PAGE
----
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Advanced Queuing   «Prev  Next»

Lesson 2What is Advanced Queuing?
Objective Define Advanced Queuing and the entities involved

What is Advanced Queuing in Oracle?

A number of terms relate to Advanced Queuing that you will have to understand to use its functionality:
  1. Message: A message is the basic unit of information that is transmitted. You define the information in a message as an object type.
  2. Queue: A queue is a repository for messages. You can define any number of individual queues. Messages can be enqueued, or placed, into a queue, and dequeued, or removed, from a queue.
  3. Queue table: Queues are stored in queue tables, which are database tables that can contain one or more queues. You can use standard SQL statements to query information in a queue table.
  4. Agent: An agent is a queue user. Agents interact with queues. There are two types of agents: a producer, who creates messages for a queue, and a consumer, who takes messages from queues.
  5. Recipient and subscription lists: A message can be directed toward more than one recipient, or to a list of subscribers associated with a queue. A queue can have a subscriber list, but you can still direct a message to a particular recipient or recipients explicitly.
  6. Rule: A rule is a Boolean expression that acts as a filter for subscribers to a queue. For instance, a message could be directed to different subscribers based on priority or some quality of its message payload.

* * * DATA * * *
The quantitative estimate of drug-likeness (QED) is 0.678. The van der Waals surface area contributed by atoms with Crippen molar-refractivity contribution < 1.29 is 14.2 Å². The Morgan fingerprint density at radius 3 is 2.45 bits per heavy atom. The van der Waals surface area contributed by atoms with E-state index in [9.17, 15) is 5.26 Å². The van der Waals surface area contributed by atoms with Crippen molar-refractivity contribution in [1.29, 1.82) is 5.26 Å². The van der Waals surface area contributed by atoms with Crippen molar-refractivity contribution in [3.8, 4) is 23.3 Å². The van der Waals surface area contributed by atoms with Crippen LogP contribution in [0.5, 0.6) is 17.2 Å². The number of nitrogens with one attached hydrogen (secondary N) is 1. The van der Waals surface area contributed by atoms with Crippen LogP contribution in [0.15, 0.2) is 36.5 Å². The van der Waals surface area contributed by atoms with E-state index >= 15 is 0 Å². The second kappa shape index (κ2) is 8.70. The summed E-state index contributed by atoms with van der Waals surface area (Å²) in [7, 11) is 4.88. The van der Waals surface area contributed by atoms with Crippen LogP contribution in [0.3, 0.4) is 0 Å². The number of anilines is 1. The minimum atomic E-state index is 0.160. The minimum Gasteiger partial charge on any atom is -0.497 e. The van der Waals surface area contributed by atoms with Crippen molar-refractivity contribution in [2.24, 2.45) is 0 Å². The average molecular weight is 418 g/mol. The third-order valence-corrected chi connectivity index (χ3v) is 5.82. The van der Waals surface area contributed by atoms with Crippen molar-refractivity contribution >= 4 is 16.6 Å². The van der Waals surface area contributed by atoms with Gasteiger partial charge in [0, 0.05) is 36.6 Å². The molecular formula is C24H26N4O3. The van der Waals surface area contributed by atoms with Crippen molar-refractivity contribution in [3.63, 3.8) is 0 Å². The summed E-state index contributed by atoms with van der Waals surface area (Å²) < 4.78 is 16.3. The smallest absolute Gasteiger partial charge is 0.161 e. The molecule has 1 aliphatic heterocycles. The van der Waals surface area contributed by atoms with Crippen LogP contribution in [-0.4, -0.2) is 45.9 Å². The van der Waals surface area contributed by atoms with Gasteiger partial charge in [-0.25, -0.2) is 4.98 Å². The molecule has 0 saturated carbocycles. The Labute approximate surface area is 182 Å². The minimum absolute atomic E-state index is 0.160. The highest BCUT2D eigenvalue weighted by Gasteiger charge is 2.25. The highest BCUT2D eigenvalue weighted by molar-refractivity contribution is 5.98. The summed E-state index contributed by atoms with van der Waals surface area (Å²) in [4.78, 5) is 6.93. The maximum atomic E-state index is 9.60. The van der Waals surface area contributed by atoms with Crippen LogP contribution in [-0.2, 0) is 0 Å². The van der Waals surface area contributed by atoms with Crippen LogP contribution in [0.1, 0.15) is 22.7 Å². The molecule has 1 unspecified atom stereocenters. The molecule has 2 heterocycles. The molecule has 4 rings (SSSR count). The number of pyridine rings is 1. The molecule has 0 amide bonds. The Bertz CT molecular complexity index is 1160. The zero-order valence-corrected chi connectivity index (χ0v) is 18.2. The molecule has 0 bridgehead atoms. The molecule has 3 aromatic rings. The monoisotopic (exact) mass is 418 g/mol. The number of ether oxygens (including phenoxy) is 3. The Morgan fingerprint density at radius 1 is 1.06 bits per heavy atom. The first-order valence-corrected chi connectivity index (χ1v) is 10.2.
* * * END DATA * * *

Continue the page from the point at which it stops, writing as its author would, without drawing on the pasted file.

7. Rule-based subscriber: A rule-based subscriber is a subscriber to a queue who gets messages only based on the evaluation of a rule.
  8. Queue monitor: The queue monitor is a background process that performs administrative tasks for queues, such as collecting statistics on a queue or limiting the window of time when a message can be retrieved. The queue monitor is optional.

Oracle 12c Performance Tuning

Advanced Queuing in Action

The concept behind Advanced Queuing (also known as AQ) is fairly simple. In a normal interaction with an Oracle8i database, the communication between a user and the database server is synchronous[1] when a user sends a message to the Oracle server and waits for a response from the server.
Advanced Queuing uses the capabilities of the Oracle server to implement asynchronous communication. A user sends a message to a queue, where it waits until another user or process takes the message out of the queue. The sender is not blocked while waiting for a response from the server, as it is with synchronous communication.
The process of communication between the sender and recipient of a message is still guaranteed. The main difference in implementation is that the delivery time is not guaranteed, because it is dependent on when a recipient retrieves a message as well as when the message is sent.
The following SlideShow illustrates Advanced Queuing at work:



Advanced Queuing Diagram
For more about when to use Advanced Queuing, click the link below.
When To use Advanced Queuing
In the next lesson, you will learn about the data dictionary views used for Advanced Queuing.

[1] Asynchronous: A process where a command is submitted and the submitter does not wait for a response from the recipient of the command.